- Elgar original reference
Edited by Roger W. Garrison and Norman Barry
Chapter 6: Hayek and Friedman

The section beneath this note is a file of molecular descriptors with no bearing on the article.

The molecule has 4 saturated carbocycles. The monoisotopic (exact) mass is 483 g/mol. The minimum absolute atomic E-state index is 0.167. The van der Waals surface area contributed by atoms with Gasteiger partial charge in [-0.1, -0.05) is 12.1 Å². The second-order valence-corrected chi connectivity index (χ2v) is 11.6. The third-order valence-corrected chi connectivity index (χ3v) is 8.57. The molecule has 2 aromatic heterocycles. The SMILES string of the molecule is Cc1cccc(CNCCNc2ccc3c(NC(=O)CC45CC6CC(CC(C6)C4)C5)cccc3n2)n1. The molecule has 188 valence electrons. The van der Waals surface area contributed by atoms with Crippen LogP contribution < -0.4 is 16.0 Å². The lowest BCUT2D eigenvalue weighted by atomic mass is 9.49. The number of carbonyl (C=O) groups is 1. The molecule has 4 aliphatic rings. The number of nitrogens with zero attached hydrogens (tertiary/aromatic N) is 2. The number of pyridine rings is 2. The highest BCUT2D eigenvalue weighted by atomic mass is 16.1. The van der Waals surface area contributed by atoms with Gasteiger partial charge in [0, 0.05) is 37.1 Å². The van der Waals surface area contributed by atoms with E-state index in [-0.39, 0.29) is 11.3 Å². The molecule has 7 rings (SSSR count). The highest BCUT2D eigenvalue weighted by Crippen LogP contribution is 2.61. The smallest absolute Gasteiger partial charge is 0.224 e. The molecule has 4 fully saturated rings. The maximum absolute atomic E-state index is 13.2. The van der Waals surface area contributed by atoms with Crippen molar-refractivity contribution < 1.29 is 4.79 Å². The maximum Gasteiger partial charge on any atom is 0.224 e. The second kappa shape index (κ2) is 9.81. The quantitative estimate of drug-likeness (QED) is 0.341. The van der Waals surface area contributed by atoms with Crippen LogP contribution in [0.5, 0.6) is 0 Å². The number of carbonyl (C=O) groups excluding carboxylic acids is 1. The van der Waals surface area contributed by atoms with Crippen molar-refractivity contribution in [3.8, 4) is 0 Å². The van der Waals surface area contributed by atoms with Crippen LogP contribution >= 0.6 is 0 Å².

In the grand battle of ideas, Friedrich A. Hayek and Milton Friedman were, at the same time, soul mates and adversaries. Hayek’s Constitution of Liberty (1960) and Friedman’s Capitalism and Freedom (1962) are rightly seen as companion volumes. By contrast, Hayek’s Monetary Theory and the Trade Cycle ( 1975) and Friedman’s Optimum Quantity of Money and Other Essays (1969) are worlds apart. The tenets of classical liberalism unite these two thinkers; the methods and substance of their economics, particularly the economics of money and business cycles, divide them. A thorough understanding of both the common ground and the battleground requires attention to several different fields of study, including philosophy of science, methodology, political economy and economics. The comparison is facilitated by a wealth of literature produced by Hayek and Friedman as well as a voluminous and still-growing secondary literature aimed at reconciling the differences or at sharpening them. But sorting it all out requires careful attention to the changing views of these two leaders of their respective schools of thought and to the various contexts in which particular arguments were made. Hayek’s own characterizations of the relationship between his views and those of Friedman are sometimes less than helpful. In a mid-1980s interview conducted by W.W. Bartley III, for instance, Hayek (1994, p. 144) claimed that ‘Milton and I agree on almost everything except monetary policy’.
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